Commentator and former Research Director of the Adam Smith Institute Alex Singleton [5] reviewed Exposing the Real Che Guevara for the Social Affairs Unit. He said that "Fontova's book aims to challenge the mythology surrounding Guevara. At the very least, it will provide useful factual ammunition for conservatives and libertarians."[6] Singleton differed with Fontova's view on libertarian opponents of America's Cuban embargo, saying that, "The embargo has been completely ineffective but created an excuse for Cuba's poor economic performance." Nevertheless, Singleton concluded that the book was an important one, having earlier in the review expressed the hope that it would "encourage scholars to reanalyse the conventional wisdom."[6]

Journalist and Buenos Aires bureau chief for Dow Jones Newswires Michael Casey reviewed Exposing the Real Che Guevara in his 2009 book Che's Afterlife: The Legacy of an Image. Casey described it as "an art form of mixing frustration with ridicule."[7] Casey said that Fontova's prose was a marriage of Ann Coulter with the Gonzo journalism of Hunter S. Thompson, and that Fontova "basically yells at his readers, mixing a sarcastic wit with a touch of self-deprecation until it is overwhelmed by disdain for his opponents."[7] Lastly, Casey observed that Fontova often "lathers himself into a rage" when it comes to the issue of Che Guevara, noting that his barrage of hyperbole leads him to describe Guevara as an "assassin", "sadist", "bumbler", "fool", and "whimpering-sniveling-blubbering coward" who is "revered by millions of imbeciles."[7] Other descriptions by Fontova of Guevara, cited by Casey, were "shallow", "boorish", "epically stupid", "a fraud", a "murdering swine", an "intellectual vacuum", and an "insufferable Argentine jackass."[8]


  • The Helldivers' Rodeo: A Deadly, X-Treme, Scuba-Diving, Spearfishing, Adventure Amid the Off Shore Oil Platforms in the Murky Waters of the Gulf of Mexico, M.Evans & Company, (2001), ISBN 978-0-87131-936-4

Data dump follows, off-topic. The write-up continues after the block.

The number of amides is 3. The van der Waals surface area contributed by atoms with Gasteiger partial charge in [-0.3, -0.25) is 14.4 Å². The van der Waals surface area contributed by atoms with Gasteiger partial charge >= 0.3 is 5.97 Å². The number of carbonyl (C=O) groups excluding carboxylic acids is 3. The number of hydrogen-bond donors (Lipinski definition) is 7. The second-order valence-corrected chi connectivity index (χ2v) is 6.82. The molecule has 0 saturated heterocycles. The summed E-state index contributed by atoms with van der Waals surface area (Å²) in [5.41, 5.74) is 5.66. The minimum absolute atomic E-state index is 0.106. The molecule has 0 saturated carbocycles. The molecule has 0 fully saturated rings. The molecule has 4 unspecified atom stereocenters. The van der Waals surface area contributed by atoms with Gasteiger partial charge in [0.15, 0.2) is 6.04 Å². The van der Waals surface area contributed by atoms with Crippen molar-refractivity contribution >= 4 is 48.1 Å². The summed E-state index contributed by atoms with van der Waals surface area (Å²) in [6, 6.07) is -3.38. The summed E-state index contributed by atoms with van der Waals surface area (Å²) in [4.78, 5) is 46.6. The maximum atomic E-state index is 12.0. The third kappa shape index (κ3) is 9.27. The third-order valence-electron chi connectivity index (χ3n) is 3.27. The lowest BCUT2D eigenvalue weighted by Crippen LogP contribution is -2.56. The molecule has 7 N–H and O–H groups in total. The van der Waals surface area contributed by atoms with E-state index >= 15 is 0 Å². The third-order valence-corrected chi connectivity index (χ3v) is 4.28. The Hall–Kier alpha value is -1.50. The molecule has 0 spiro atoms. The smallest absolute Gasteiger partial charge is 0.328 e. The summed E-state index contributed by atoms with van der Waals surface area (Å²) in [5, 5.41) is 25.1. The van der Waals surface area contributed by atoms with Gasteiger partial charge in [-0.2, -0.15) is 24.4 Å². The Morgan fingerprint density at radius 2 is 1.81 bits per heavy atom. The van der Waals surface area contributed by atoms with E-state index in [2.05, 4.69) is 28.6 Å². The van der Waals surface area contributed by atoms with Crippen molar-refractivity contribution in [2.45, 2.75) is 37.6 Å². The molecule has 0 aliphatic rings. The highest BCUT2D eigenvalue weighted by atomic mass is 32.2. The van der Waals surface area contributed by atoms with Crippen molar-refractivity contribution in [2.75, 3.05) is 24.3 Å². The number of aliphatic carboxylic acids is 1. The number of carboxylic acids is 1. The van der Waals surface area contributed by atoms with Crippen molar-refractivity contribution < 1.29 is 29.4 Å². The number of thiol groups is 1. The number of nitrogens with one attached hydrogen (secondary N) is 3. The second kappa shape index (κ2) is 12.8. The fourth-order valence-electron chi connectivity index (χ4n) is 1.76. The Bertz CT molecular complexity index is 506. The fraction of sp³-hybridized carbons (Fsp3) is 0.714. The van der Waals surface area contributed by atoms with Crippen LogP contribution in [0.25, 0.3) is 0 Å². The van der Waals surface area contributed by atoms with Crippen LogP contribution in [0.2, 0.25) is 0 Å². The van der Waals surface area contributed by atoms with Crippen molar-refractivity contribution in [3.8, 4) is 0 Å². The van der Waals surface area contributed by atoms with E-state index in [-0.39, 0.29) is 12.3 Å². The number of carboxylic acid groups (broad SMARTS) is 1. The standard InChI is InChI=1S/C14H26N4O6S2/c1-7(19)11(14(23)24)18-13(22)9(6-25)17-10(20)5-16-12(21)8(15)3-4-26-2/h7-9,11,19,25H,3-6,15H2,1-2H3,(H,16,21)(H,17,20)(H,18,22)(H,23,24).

• The Hellpig Hunt, M.Evans & Company, (2003), ISBN 978-1-59077-009-2
  • Fidel: Hollywood's Favorite Tyrant, Regnery Publishing, (2005), ISBN 978-0-89526-043-7
  • Exposing the Real Che Guevara and the Useful Idiots Who Idolize Him, Sentinel HC, (2007), ISBN 978-1-59523-027-0
  • The Longest Romance: The Mainstream Media and Fidel Castro, Encounter Books, (2013), ISBN 978-1594036675


  1. ^ Fontova, Humberto (2007). Exposing the Real Che Guevara: And the Useful Idiots Who Idolize Him. Sentinel HC. p. xi. ISBN 1-59523-027-0. 
  2. ^ Chapman, Robert D. "Remembered by the Winds of Revolution". International Journal of Intelligence and CounterIntelligence'. 22 (2): 352–6. doi:10.1080/08850600802698333. 
  3. ^ Chapman, Robert D. "Righting Cuban History". International Journal of Intelligence and CounterIntelligence. 27 (2): 421–4. doi:10.1080/08850607.2014.872542. 
  4. ^ a b c d Potts, Rolf (January 27, 2009). "Che: The Ronald McDonald of Revolution". World Hum. 
  5. ^ Alex Singleton bio page at the Institute for Humane Studies
  6. ^ a b Singleton, Alex (March 6, 2008). "Alex Singleton on the two Che Guevaras". Social Affairs Unit. 
  7. ^ a b c Casey, Michael (2009). Che's afterlife: the legacy of an image. New York: Vintage Books. pp. 249–50. ISBN 0-307-27930-8. 
  8. ^ Fontova, Humberto (October 8, 2009). "Che Guevara: Assassin, Coward, Imbecile". Canada Free Press.